Diabetes: All you need to know
Diabetes is a common metabolic disease that results in low-insulin production or interferes with the proper usage of the insulin in one’s body.
The Pancreas is an organ that is positioned behind the lower part of your stomach. One of its chief functions is to make Insulin, a hormone that controls the absorption of sugar (glucose) into your cells. If the Pancreas doesn’t create enough insulin, or the body fails to respond effectively to the insulin, blood sugar levels can go up resulting in diabetes.
There are four different types of Diabetes:
Type I Diabetes: Patients with Type I diabetes cannot produce insulin and require
Types II Diabetes or Diabetes Mellitus: Patients with Type II diabetes don’t make enough insulin or cannot utilise it well
Gestational Diabetes: During pregnancy, some women develop high-blood sugar. This condition almost always resolves itself after childbirth.
Prediabetes: Patients with prediabetes have higher than normal blood sugar levels, yet lesser than levels that constitute as diabetes. These individuals are at very high risk of developing Type II diabetes.
As blood sugar levels rise in the body, the patient will start to notice the following symptoms:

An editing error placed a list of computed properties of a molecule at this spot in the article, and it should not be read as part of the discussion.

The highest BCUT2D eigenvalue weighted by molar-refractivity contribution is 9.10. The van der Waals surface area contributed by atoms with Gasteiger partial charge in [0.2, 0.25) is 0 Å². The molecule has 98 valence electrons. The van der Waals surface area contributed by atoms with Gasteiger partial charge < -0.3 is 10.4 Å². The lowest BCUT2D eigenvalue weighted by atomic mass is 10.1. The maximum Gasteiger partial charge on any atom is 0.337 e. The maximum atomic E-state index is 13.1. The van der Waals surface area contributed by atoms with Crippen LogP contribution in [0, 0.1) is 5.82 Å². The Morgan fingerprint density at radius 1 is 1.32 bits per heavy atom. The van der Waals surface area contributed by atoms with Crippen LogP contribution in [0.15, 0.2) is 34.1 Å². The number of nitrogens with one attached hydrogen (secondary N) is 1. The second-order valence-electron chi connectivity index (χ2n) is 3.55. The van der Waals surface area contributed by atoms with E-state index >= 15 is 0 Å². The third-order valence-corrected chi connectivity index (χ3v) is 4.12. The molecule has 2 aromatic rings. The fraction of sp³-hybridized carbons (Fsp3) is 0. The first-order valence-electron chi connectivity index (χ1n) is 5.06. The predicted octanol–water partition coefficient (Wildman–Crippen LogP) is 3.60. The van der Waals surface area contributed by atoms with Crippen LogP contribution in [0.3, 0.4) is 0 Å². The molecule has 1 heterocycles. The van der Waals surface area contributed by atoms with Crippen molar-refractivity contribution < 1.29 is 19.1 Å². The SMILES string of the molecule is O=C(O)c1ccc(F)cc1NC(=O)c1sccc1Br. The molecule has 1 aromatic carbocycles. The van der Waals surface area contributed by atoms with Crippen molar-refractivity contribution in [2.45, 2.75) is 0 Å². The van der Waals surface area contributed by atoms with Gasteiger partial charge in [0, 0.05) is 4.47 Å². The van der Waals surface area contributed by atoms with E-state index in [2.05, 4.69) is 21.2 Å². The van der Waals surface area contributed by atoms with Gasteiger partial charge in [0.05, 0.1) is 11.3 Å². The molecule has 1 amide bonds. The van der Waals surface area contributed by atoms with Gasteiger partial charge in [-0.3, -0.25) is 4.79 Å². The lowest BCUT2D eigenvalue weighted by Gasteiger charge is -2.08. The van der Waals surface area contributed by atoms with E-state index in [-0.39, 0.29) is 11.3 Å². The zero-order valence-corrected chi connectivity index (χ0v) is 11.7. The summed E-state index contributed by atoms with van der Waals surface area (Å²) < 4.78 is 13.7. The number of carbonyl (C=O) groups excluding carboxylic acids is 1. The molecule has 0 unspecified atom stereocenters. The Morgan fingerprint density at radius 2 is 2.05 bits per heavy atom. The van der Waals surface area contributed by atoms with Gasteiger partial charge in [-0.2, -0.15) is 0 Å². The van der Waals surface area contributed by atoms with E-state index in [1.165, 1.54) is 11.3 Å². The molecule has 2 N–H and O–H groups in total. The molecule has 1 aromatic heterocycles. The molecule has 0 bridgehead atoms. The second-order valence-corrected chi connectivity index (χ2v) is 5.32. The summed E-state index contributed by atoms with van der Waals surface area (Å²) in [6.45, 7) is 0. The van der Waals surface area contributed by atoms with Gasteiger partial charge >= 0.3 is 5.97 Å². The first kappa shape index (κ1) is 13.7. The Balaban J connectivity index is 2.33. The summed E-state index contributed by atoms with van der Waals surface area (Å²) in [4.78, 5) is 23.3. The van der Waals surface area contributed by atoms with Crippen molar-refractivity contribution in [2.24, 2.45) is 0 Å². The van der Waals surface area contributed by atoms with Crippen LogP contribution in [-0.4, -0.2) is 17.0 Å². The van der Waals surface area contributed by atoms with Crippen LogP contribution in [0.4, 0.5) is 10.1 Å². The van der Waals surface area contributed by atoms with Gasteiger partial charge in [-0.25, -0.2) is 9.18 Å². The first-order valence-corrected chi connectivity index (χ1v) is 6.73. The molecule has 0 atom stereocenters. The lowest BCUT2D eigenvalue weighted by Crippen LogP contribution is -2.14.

- Increased hunger and thirst
- Slow-healing wounds
- Sores that don’t heal
- Frequent urination
- Frequent infections
- Blurred vision
- Weight loss / Weight gain
- Dry mouth,
- Women – urinary tract infections, yeast infections, and dry, itchy skin
Diabetes is a lifestyle disease, which means there are many contributing factors that could result in the condition.
- Family History of the disease
- Sedentary Lifestyle
- Advancing Age
- Polycystic Ovarian Syndrome (PCOS), high blood pressure, high cholesterol, or high triglycerides
Since individuals with family history of the disease are at a high-risk for diabetes, they should ensure a healthy diet, regular exercise and regular check-ups to stay ahead of the disease.
While we can’t fully cure the disease, managing diabetes well is imperative to leading a long and healthy life.
People with Type I diabetes producing no insulin need regular insulin shots. People with Type II diabetes and gestational diabetes may also sometimes be required to take medications. If you have been prescribed medicines for this condition, it is vital to take these regularly.
Exercise & Diet
Everyone knows that an active and balanced lifestyle is the key to a healthy body but for a diabetes patient, a healthy low-sugar diet and exercise is the first step to controlling your blood-sugar levels. Working towards getting a healthy BMI would also help manage the condition.
Checking your blood sugar regularly is the first step keeping your diabetes in check. Regular monitoring of the condition will remind you to skip to sugary snacks, exercise and ensure you work towards better results the next time.